BRUSSELS, Belgium, Sept. 23, 2004 — Today at the Microsoft®
Research and Innovation Fair, Microsoft Corp. showcased a number of innovations under development by scientists in the company’s global research labs and with partners throughout Europe. Highlighting new projects such as a graphical programming language for robotics that is simple to teach and allows people to control robots with a Smartphone, and mobile hot spot technology that helps provide better high-speed connectivity anytime, anywhere, by dynamically combining the power from multiple wireless devices, the fair showed how collaborative innovation can fuel global economic growth and advance the state of the art in fields as diverse as mobility, security, human-computer interaction and next-generation media.
Speaking to an audience of academics and government officials at the Bibliothque Solvay, Jean-Philippe Courtois, senior vice president and chief executive officer of Microsoft Europe, Middle East and Africa (EMEA), reiterated Microsoft’s commitment to creating and sustaining a vibrant information technology (IT) ecosystem, and to further supporting the goals of the European Union’s Lisbon Agenda to make Europe the most competitive knowledge-based economy by 2010.
“Information and communications technology (ICT) has had a more transformative impact on societies throughout Europe and around the globe than nearly any other advance in human history. ICT innovations have brought fundamental and lasting benefits to everything from science, healthcare and education to business productivity, government and beyond,” Courtois said. “As the research demonstrated today shows, we are an innovation company committed to a strong research program in Europe. Our goal is to work as a dedicated partner, to push the limits of ICT, to continue forward progress, and to meet the goals of the Lisbon Agenda and unleash the potential of the information society.”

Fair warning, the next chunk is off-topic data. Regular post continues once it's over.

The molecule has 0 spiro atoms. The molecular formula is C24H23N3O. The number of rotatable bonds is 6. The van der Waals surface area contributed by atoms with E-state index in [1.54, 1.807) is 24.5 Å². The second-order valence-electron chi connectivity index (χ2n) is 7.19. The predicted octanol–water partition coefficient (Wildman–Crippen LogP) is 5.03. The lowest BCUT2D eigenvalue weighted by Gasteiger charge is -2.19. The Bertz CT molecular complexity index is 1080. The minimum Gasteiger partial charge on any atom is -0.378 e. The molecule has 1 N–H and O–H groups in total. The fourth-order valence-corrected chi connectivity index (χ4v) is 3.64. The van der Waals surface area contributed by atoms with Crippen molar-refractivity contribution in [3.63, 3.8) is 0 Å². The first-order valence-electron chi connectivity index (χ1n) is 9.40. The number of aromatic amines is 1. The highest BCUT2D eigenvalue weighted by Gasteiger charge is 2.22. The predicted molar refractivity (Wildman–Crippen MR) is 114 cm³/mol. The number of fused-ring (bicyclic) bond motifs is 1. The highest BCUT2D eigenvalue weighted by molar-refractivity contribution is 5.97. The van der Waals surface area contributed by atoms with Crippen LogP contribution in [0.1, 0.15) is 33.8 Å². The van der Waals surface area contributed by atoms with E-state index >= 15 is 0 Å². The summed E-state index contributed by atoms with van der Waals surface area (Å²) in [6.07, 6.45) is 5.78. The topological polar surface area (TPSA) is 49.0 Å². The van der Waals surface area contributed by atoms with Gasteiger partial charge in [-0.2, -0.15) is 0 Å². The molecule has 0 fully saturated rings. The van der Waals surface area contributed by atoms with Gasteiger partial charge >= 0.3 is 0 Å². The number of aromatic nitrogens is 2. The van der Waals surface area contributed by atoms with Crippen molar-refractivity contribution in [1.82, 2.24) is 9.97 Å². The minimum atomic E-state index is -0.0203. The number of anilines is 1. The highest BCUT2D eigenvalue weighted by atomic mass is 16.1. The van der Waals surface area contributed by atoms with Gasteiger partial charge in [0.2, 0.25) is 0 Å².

Also at the event, Rick Rashid, senior vice president of Microsoft Research, and Andrew Herbert, managing director of Microsoft Research Cambridge, highlighted the External Research Office, which is chartered with bringing together Europe’s top researchers to create the new building blocks for the next wave of innovation at the boundaries of computing and sciences. The office is focused on Europe-wide collaborative research in three areas: new computing paradigms, computational science and social-centric applications. Alongside these research investments, the External Research Office is developing an intellectual capital development program to support the training, development and recognition of Europe’s scientists of tomorrow. The External Research Office will build upon Microsoft’s history of supporting academic research through research grants and training of more than 2,000 students and scientists at more than 100 European universities since the foundation of Microsoft Research Cambridge in 1997.